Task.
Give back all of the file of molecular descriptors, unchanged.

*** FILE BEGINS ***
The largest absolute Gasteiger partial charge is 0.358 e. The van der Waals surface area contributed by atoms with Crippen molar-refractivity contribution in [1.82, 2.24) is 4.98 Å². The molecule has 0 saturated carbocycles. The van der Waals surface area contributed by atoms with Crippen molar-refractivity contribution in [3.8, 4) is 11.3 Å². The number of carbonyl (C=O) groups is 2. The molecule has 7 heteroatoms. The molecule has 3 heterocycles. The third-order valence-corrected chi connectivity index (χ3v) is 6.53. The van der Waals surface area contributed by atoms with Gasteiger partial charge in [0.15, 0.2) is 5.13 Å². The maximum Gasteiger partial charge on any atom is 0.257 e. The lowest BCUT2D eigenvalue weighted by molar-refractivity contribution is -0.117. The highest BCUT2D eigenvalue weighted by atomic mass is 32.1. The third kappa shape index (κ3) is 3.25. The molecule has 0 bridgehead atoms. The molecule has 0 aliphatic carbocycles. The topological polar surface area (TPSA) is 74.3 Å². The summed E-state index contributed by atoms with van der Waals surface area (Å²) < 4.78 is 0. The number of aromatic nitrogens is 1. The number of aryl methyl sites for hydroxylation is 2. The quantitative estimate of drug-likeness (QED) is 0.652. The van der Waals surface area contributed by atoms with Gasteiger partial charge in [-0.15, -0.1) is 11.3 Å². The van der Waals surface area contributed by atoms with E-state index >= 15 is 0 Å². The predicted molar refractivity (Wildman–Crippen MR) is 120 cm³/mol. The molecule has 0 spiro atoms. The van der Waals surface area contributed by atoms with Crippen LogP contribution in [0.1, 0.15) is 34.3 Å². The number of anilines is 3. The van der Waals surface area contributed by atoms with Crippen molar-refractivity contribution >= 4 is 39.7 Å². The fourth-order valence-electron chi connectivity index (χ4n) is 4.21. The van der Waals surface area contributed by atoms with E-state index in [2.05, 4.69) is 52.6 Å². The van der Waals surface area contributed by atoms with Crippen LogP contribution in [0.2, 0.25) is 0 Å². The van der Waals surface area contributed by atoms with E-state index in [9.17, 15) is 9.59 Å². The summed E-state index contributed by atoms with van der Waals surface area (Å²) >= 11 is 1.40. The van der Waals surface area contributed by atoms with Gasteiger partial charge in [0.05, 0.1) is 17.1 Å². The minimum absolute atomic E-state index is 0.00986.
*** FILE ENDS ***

The largest absolute Gasteiger partial charge is 0.358 e. The van der Waals surface area contributed by atoms with Crippen molar-refractivity contribution in [1.82, 2.24) is 4.98 Å². The molecule has 0 saturated carbocycles. The van der Waals surface area contributed by atoms with Crippen molar-refractivity contribution in [3.8, 4) is 11.3 Å². The number of carbonyl (C=O) groups is 2. The molecule has 7 heteroatoms. The molecule has 3 heterocycles. The third-order valence-corrected chi connectivity index (χ3v) is 6.53. The van der Waals surface area contributed by atoms with Gasteiger partial charge in [0.15, 0.2) is 5.13 Å². The maximum Gasteiger partial charge on any atom is 0.257 e. The lowest BCUT2D eigenvalue weighted by molar-refractivity contribution is -0.117. The highest BCUT2D eigenvalue weighted by atomic mass is 32.1. The third kappa shape index (κ3) is 3.25. The molecule has 0 bridgehead atoms. The molecule has 0 aliphatic carbocycles. The topological polar surface area (TPSA) is 74.3 Å². The summed E-state index contributed by atoms with van der Waals surface area (Å²) < 4.78 is 0. The number of aromatic nitrogens is 1. The number of aryl methyl sites for hydroxylation is 2. The quantitative estimate of drug-likeness (QED) is 0.652. The van der Waals surface area contributed by atoms with Gasteiger partial charge in [-0.15, -0.1) is 11.3 Å². The van der Waals surface area contributed by atoms with E-state index >= 15 is 0 Å². The predicted molar refractivity (Wildman–Crippen MR) is 120 cm³/mol. The molecule has 0 spiro atoms. The van der Waals surface area contributed by atoms with Crippen LogP contribution in [0.1, 0.15) is 34.3 Å². The number of anilines is 3. The van der Waals surface area contributed by atoms with Crippen molar-refractivity contribution >= 4 is 39.7 Å². The fourth-order valence-electron chi connectivity index (χ4n) is 4.21. The van der Waals surface area contributed by atoms with E-state index in [2.05, 4.69) is 52.6 Å². The van der Waals surface area contributed by atoms with Crippen LogP contribution in [0.2, 0.25) is 0 Å². The van der Waals surface area contributed by atoms with E-state index in [9.17, 15) is 9.59 Å². The summed E-state index contributed by atoms with van der Waals surface area (Å²) >= 11 is 1.40. The van der Waals surface area contributed by atoms with Gasteiger partial charge in [0.05, 0.1) is 17.1 Å². The minimum absolute atomic E-state index is 0.00986.